What’s an achievement that you’re proud of?
Having an amazing daughter who is so funny, wise and considerate. She’s just the kindest person and sometimes I can’t believe she’s mine.
How do you like to unwind?
Watching the English Premier League highlights while stuffing my face with junk food and wine, knowing I could probably have made the starting lineup as a defender for Huddersfield Town FC for their 2018-2019 EPL season. They were woeful.
Who inspires you?
I’d have to say my daughter inspires me on an everyday level because of her ability to make me laugh riotously but also to check in with myself. She loves reading and drawing pictures and will help with making dinner while joining in the adult conversations happening around her. A more tangential example would be Hillary Clinton because she embodies a personal resilience that women in politics demonstrate all the time. For the tissue-thin hides of her detractors and competitors, who resorted to personal jibes, she remained composed and focused on her campaign and message despite the monstering.
People would be surprised if they knew…
Golf is not a sport, but don’t take my word for it.
“Golf is not a sport” – President Josiah “Jed” Bartlett (The West Wing, Season 2 Episode 12).
What’s the best concert you’ve ever been to?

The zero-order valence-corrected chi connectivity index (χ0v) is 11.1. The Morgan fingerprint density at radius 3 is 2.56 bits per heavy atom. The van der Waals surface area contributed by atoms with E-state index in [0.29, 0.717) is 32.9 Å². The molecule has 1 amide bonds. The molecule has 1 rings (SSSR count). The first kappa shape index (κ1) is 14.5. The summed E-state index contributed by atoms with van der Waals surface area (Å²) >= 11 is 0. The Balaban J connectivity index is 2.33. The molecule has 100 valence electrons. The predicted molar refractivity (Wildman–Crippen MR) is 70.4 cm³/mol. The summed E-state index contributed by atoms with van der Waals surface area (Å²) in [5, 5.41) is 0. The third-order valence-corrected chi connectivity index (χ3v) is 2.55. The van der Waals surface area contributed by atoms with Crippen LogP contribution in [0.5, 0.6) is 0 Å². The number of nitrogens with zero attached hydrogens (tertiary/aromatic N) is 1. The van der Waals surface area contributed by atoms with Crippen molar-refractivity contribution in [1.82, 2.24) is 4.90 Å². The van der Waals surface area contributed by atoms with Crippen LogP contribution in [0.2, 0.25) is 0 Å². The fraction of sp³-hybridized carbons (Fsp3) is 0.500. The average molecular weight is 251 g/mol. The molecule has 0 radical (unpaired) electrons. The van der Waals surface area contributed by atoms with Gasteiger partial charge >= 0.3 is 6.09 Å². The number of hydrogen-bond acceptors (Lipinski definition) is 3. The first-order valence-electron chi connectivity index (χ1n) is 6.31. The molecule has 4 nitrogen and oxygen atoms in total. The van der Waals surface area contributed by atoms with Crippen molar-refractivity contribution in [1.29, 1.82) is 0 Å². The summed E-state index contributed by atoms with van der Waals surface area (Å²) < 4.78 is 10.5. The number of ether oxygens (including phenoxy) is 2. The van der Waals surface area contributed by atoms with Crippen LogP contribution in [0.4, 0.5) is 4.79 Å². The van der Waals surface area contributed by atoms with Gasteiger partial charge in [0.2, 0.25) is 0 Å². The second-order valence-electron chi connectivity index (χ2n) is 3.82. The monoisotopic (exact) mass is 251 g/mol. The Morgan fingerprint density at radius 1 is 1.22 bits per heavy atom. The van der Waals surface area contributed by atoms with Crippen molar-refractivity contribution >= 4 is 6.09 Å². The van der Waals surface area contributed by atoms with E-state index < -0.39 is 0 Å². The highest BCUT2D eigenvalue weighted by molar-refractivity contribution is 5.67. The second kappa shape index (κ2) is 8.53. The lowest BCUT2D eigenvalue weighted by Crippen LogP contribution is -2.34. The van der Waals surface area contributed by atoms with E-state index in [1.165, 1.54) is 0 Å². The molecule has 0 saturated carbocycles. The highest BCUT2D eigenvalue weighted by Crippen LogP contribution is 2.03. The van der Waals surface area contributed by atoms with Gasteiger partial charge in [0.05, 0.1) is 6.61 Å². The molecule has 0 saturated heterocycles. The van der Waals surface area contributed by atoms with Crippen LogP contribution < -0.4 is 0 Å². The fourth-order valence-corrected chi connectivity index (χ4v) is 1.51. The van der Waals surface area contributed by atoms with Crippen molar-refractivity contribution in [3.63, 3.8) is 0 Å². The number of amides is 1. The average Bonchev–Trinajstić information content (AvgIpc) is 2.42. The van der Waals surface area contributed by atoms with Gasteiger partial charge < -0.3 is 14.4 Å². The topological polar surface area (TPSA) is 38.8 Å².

Back when you could get quality cheap entertainment in Brisbane and when the Valley was an absolute mess of a scene, I got to see Pinky Beecroft from Machine-Gun Fellatio and Dave McCormack from Custard live at The Zoo. I was about 22 at the time and my friends and I were doing trivia at a pub nearby and someone came over promoting the gig. It was only $10! I think Pinky was supporting Dave or Dave was supporting Pinky, I can’t quite remember anymore, but I’m still convinced it’s the best $10 I’ve ever spent.
What’s on your bucket list?
A pina colada filled beach holiday in Mexico. Every time my daughter asks for something I can’t or won’t deliver on, I just say to her, “And I want a holiday in Mexico where I sit on the beach and drink pina coladas all day.” It’s got to the point where she’s started repeating it back at me when I ask her for something, so I’m going to have to come up with another pipe dream holiday.
What’s your favourite movie quote?
“I’m not crazy, I’ve just been in a very bad mood 40 years!” – Steel Magnolias
If you got a free around the world ticket, where would you go?
A round-the-world holiday sounds exhausting. I’d be very content with just finding a beach chair and lounging back with pina coladas being brought over to me at regular intervals.
What makes you proud to work at YWCA Canberra?
Girls and women thriving in our society means we all thrive. Our full and absolute participation in the economy and in society is fundamental to economic prosperity and to breaking down a millennium of stereotypes that have sought to pigeonhole our behaviours and abilities. Playing a part, no matter how small, in the global movement toward empowerment and shifting that paradigm, gets me out of bed every day. It’s a unique position to be in, to be able to work in something that makes you proud – I’m very lucky that way.
Want to work with awesome people like Leah? Check out our careers page.